“The uninsured truly in need of help are those with household incomes below $25,000. They represent roughly a third of the uninsured, or 16.1 million.
Now, 16 million uninsured is nothing to sneeze at. But they represent only 5% of the American population. Finding coverage for them doesn’t require remaking one-sixth of the U.S. economy, as ObamaCare does. Many of these 16 million people are already eligible for public insurance, chiefly Medicaid and the State Children’s Health Insurance Program. They just haven’t signed up.”
“One provision of the new healthcare law is a 2.3% excise tax on the medical device industry which will take effect in 2013. This study estimates the potential effect of the device tax on employment in the medical device industry. The study finds that the tax could reduce employment in the industry by cutting back on the demand for medical devices and by encouraging American firms to shift production overseas.”
“The best thing that Congress can do to unleash jobs creation is to repeal the Patient Protection and Affordable Care Act.
The law is discouraging businesses from hiring. According to a recent U.S. Chamber of Commerce survey, 39 percent of small business owners say the law is either their greatest or second-greatest obstacle to new hiring.
The president of the Federal Reserve Bank of Atlanta, Dennis Lockhart, says that ‘prominent’ among the obstacles to hiring is the ‘lack of clarity about the cost implications’ of the legislation.”
“In the early months of 2010, the economy was starting to show signs of life after the recession. Then Congress passed the president’s health-overhaul law. Debate over the ObamaCare law’s potential impact on hiring and the economy has been fierce from the start. The president promised it would be a boon to both; then-Speaker Nancy Pelosi said the law would create 400,000 jobs ‘almost immediately.’ Others argued the law would make businesses much less likely to hire new workers. That debate should now be over.”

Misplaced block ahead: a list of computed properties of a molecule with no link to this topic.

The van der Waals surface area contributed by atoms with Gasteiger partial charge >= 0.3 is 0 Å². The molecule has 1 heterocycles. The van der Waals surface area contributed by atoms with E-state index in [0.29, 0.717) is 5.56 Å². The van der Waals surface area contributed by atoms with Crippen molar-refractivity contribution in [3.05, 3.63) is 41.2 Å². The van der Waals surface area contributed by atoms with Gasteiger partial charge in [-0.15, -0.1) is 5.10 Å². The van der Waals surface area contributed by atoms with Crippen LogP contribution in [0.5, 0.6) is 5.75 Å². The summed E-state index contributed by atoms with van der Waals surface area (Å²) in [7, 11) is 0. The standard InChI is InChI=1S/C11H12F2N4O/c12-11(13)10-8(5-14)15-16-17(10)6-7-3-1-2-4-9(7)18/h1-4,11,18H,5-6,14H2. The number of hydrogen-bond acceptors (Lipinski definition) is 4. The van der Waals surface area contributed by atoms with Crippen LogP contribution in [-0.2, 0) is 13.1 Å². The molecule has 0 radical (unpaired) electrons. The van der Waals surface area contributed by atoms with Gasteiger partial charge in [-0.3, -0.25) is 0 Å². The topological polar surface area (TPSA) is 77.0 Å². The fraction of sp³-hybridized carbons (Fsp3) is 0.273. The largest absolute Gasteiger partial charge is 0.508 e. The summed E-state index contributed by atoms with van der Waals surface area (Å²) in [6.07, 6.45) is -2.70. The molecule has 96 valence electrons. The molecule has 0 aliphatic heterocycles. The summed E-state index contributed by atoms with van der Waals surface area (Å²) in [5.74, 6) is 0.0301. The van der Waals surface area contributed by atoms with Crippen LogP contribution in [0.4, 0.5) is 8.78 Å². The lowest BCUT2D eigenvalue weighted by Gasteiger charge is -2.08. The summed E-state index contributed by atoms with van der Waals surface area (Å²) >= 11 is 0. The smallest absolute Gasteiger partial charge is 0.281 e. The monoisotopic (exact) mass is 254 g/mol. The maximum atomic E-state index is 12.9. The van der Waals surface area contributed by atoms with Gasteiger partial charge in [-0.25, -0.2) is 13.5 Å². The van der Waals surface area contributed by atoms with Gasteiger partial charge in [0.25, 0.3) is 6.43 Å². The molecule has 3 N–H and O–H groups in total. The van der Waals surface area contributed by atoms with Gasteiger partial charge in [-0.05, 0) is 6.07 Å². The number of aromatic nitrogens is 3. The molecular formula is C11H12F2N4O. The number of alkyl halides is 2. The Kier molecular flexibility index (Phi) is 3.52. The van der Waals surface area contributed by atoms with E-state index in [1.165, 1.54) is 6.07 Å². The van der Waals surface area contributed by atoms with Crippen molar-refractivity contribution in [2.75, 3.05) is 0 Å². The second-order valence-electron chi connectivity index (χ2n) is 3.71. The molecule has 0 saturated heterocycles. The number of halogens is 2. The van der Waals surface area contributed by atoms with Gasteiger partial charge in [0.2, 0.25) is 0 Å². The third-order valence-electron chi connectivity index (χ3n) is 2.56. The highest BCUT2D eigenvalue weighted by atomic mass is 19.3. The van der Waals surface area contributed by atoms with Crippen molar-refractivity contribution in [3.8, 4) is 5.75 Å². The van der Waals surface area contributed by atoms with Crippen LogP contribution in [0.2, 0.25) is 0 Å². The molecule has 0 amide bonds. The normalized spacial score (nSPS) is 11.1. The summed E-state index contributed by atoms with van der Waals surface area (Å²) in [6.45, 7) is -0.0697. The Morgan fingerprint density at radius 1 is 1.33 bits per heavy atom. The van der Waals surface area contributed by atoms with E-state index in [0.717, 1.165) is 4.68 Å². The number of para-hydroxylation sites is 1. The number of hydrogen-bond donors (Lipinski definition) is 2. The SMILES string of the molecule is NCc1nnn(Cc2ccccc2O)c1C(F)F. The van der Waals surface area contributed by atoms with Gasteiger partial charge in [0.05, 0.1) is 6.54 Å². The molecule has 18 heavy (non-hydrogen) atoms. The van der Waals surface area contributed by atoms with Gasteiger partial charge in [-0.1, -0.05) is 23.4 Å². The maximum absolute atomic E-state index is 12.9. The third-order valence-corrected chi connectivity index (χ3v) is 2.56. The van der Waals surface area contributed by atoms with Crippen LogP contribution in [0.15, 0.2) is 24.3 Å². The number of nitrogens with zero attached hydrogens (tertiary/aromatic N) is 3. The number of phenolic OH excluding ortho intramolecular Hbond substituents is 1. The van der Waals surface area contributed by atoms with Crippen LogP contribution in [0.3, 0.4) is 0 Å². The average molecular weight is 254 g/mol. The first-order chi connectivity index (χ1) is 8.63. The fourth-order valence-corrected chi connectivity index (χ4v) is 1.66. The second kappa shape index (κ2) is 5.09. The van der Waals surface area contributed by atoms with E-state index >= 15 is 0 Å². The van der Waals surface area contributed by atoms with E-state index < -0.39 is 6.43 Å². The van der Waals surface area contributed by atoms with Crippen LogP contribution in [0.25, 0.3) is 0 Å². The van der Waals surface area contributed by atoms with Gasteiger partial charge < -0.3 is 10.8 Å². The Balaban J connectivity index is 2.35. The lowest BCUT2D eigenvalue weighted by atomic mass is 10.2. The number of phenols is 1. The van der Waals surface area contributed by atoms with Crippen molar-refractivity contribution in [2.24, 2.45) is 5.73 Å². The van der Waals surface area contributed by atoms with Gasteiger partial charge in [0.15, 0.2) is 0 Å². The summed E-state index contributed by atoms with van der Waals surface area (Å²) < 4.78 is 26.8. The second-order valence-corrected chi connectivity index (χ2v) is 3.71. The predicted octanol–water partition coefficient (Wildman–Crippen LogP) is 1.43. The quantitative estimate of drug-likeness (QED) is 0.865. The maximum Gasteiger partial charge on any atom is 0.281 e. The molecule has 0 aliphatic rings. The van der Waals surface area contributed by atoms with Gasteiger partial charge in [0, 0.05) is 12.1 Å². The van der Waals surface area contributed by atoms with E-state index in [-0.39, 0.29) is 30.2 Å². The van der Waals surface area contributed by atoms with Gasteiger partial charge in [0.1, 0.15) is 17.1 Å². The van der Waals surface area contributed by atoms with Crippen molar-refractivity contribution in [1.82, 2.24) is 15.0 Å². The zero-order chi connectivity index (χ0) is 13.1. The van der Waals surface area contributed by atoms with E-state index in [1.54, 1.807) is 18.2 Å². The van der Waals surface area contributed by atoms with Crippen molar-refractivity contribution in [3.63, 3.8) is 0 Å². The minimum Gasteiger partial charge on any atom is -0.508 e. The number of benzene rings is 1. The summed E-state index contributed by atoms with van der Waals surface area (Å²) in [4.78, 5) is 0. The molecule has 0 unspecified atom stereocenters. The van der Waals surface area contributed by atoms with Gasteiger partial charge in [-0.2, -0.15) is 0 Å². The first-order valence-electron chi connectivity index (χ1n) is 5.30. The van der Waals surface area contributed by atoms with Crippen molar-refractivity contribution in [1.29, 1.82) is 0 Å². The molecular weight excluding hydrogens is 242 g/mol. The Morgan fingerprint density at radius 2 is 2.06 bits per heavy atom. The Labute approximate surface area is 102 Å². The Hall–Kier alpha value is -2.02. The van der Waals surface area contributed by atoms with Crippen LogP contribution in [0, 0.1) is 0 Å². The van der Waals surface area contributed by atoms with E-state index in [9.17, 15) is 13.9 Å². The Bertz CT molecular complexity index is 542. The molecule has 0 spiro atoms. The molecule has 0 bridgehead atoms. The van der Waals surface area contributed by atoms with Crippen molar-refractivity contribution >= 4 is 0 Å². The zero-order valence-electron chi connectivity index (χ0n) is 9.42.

“Is employer-sponsored health insurance on life support? A new survey shows that one out of every 10 midsized and large companies say they’ll stop offering health insurance once federal insurance exchanges kick off in 2014, according to the survey, which was conducted by consulting firm Tower Watson.”
“Now, there’s a new study that suggests that employer dumping under Obamacare could be significant, leading to an explosion of the law’s costs and thereby the federal debt. A working paper by economists Richard Burkhauser and Sean Lyons of Cornell and Kosali Simon of Indiana, published by the National Bureau for Economic Research, examined various reasonable assumptions regarding the behavior of employers under the law.”
“There are 34 million ways to order a Domino’s Pizza, so, thanks to President Obama’s national health care law, the chain’s franchisees may have to spend more than $5 million attempting to squeeze calorie data next to every one of their menu items.”
“Twenty (20) percent of small employers currently offering expect to significantly change their benefit package and/
or their employees’ premium cost-share the next time they renew their health insurance plans. Almost all significant
changes expected involve a decrease in benefits, an increase in employee cost-share, or both. Since enactment, one in eight (12%) small employers have either had their health insurance plans terminated or been told that their plan would not be available in the future. Plan elimination is the first major consequence of PPACA that small-business owners likely feel.”
“Obamacare thwarts potential hiring in three ways, as the Heritage study points out. The law excludes firms with fewer than 50 employees from its mandates, so companies aren’t going to expand and hire if it means exceeding that cap. Companies that employ more than 50 workers already will see their costs rise as they must provide insurance that meets the government-defined minimum requirements or pay a penalty. The biggest problem of all, of course, is the uncertainty Obamacare creates.”
“Bernie Marcus co-founded Home Depot (HD) in 1978 and brought it public in 1981 as the U.S. was suffering from the worst recession and unemployment in 40 years. The company thrived, creating hundreds of thousands of jobs and redefining home improvement retailing… ‘His speeches are wonderful. His output is absolutely, incredibly bad. As he speaks about cutting out regulations, they are now producing thousands of pages of new ones. With just ObamaCare by itself, you have a 2,000 page bill that’s probably going end up being 150,000 pages of regulations.'”